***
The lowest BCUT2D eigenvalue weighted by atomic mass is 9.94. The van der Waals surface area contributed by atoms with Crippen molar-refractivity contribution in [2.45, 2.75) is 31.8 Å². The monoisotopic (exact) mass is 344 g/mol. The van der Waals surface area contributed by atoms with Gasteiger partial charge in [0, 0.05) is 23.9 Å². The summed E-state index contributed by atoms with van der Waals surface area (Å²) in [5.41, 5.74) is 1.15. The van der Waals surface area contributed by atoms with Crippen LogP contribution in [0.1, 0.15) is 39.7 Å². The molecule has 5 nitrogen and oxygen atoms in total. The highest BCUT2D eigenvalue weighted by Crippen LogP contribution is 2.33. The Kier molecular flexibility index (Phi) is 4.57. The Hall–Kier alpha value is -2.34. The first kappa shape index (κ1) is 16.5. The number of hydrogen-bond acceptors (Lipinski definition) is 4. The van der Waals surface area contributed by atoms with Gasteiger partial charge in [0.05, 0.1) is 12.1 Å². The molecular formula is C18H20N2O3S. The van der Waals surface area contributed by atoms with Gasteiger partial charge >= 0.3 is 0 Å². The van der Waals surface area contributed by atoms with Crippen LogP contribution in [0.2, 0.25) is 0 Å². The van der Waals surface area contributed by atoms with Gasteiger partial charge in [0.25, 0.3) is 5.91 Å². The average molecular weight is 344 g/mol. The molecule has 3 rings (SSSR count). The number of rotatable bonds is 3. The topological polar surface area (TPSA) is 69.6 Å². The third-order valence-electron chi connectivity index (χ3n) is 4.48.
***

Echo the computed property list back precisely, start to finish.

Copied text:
The lowest BCUT2D eigenvalue weighted by atomic mass is 9.94. The van der Waals surface area contributed by atoms with Crippen molar-refractivity contribution in [2.45, 2.75) is 31.8 Å². The monoisotopic (exact) mass is 344 g/mol. The van der Waals surface area contributed by atoms with Gasteiger partial charge in [0, 0.05) is 23.9 Å². The summed E-state index contributed by atoms with van der Waals surface area (Å²) in [5.41, 5.74) is 1.15. The van der Waals surface area contributed by atoms with Crippen LogP contribution in [0.1, 0.15) is 39.7 Å². The molecule has 5 nitrogen and oxygen atoms in total. The highest BCUT2D eigenvalue weighted by Crippen LogP contribution is 2.33. The Kier molecular flexibility index (Phi) is 4.57. The Hall–Kier alpha value is -2.34. The first kappa shape index (κ1) is 16.5. The number of hydrogen-bond acceptors (Lipinski definition) is 4. The van der Waals surface area contributed by atoms with Gasteiger partial charge in [0.05, 0.1) is 12.1 Å². The molecular formula is C18H20N2O3S. The van der Waals surface area contributed by atoms with Gasteiger partial charge >= 0.3 is 0 Å². The van der Waals surface area contributed by atoms with Crippen LogP contribution in [0.2, 0.25) is 0 Å². The van der Waals surface area contributed by atoms with Gasteiger partial charge in [0.25, 0.3) is 5.91 Å². The average molecular weight is 344 g/mol. The molecule has 3 rings (SSSR count). The number of rotatable bonds is 3. The topological polar surface area (TPSA) is 69.6 Å². The third-order valence-electron chi connectivity index (χ3n) is 4.48.